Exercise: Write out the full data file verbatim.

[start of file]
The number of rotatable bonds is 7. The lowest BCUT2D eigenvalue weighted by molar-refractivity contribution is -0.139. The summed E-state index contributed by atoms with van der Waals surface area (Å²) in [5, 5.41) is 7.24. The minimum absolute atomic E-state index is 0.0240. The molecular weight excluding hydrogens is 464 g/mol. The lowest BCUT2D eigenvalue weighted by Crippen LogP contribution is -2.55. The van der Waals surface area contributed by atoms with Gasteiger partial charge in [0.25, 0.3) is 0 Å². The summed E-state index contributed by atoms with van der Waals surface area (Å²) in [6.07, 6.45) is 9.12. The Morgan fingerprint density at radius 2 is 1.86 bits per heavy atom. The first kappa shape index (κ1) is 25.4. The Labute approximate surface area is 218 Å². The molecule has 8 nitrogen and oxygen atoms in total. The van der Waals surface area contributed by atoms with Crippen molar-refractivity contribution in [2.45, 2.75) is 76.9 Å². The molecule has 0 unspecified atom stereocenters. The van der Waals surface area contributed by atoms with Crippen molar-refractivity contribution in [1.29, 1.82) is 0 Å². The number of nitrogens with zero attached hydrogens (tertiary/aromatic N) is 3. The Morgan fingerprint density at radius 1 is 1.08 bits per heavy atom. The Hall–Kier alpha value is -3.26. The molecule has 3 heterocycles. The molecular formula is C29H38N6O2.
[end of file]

The number of rotatable bonds is 7. The lowest BCUT2D eigenvalue weighted by molar-refractivity contribution is -0.139. The summed E-state index contributed by atoms with van der Waals surface area (Å²) in [5, 5.41) is 7.24. The minimum absolute atomic E-state index is 0.0240. The molecular weight excluding hydrogens is 464 g/mol. The lowest BCUT2D eigenvalue weighted by Crippen LogP contribution is -2.55. The van der Waals surface area contributed by atoms with Gasteiger partial charge in [0.25, 0.3) is 0 Å². The summed E-state index contributed by atoms with van der Waals surface area (Å²) in [6.07, 6.45) is 9.12. The Morgan fingerprint density at radius 2 is 1.86 bits per heavy atom. The first kappa shape index (κ1) is 25.4. The Labute approximate surface area is 218 Å². The molecule has 8 nitrogen and oxygen atoms in total. The van der Waals surface area contributed by atoms with Crippen molar-refractivity contribution in [2.45, 2.75) is 76.9 Å². The molecule has 0 unspecified atom stereocenters. The van der Waals surface area contributed by atoms with Crippen molar-refractivity contribution in [1.29, 1.82) is 0 Å². The number of nitrogens with zero attached hydrogens (tertiary/aromatic N) is 3. The Morgan fingerprint density at radius 1 is 1.08 bits per heavy atom. The Hall–Kier alpha value is -3.26. The molecule has 3 heterocycles. The molecular formula is C29H38N6O2.